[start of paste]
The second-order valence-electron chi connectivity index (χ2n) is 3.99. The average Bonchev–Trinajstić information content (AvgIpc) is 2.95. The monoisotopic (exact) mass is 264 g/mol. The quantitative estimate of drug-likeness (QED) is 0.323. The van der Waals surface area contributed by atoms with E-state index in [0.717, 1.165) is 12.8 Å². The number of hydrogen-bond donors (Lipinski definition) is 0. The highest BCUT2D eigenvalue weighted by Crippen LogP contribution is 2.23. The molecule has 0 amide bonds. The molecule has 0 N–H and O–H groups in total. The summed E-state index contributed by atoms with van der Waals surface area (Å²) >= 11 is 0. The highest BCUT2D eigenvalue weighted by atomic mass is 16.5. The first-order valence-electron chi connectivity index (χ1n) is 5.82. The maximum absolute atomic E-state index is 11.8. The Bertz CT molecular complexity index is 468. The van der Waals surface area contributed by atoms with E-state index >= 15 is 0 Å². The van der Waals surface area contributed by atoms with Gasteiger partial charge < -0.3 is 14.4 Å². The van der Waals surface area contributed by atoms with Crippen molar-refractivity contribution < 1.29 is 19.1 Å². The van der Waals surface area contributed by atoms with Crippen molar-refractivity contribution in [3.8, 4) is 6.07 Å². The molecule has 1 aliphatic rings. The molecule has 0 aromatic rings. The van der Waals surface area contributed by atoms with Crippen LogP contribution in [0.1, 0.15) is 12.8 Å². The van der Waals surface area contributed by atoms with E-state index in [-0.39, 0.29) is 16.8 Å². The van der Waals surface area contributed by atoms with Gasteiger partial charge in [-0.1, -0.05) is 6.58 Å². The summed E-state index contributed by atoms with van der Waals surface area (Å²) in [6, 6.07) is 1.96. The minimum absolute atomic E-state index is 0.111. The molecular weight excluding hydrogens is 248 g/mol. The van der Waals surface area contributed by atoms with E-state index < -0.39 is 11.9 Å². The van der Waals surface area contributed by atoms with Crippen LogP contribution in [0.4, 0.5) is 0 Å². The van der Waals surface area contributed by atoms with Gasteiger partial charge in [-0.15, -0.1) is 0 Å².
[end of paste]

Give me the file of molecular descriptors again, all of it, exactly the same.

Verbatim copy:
The second-order valence-electron chi connectivity index (χ2n) is 3.99. The average Bonchev–Trinajstić information content (AvgIpc) is 2.95. The monoisotopic (exact) mass is 264 g/mol. The quantitative estimate of drug-likeness (QED) is 0.323. The van der Waals surface area contributed by atoms with E-state index in [0.717, 1.165) is 12.8 Å². The number of hydrogen-bond donors (Lipinski definition) is 0. The highest BCUT2D eigenvalue weighted by Crippen LogP contribution is 2.23. The molecule has 0 amide bonds. The molecule has 0 N–H and O–H groups in total. The summed E-state index contributed by atoms with van der Waals surface area (Å²) >= 11 is 0. The highest BCUT2D eigenvalue weighted by atomic mass is 16.5. The first-order valence-electron chi connectivity index (χ1n) is 5.82. The maximum absolute atomic E-state index is 11.8. The Bertz CT molecular complexity index is 468. The van der Waals surface area contributed by atoms with E-state index >= 15 is 0 Å². The van der Waals surface area contributed by atoms with Gasteiger partial charge < -0.3 is 14.4 Å². The van der Waals surface area contributed by atoms with Crippen molar-refractivity contribution < 1.29 is 19.1 Å². The van der Waals surface area contributed by atoms with Crippen molar-refractivity contribution in [3.8, 4) is 6.07 Å². The molecule has 1 aliphatic rings. The molecule has 0 aromatic rings. The van der Waals surface area contributed by atoms with Crippen LogP contribution in [0.1, 0.15) is 12.8 Å². The van der Waals surface area contributed by atoms with E-state index in [-0.39, 0.29) is 16.8 Å². The van der Waals surface area contributed by atoms with Gasteiger partial charge in [-0.1, -0.05) is 6.58 Å². The summed E-state index contributed by atoms with van der Waals surface area (Å²) in [6, 6.07) is 1.96. The minimum absolute atomic E-state index is 0.111. The molecular weight excluding hydrogens is 248 g/mol. The van der Waals surface area contributed by atoms with E-state index < -0.39 is 11.9 Å². The van der Waals surface area contributed by atoms with Crippen LogP contribution in [0.4, 0.5) is 0 Å². The van der Waals surface area contributed by atoms with Gasteiger partial charge in [-0.15, -0.1) is 0 Å².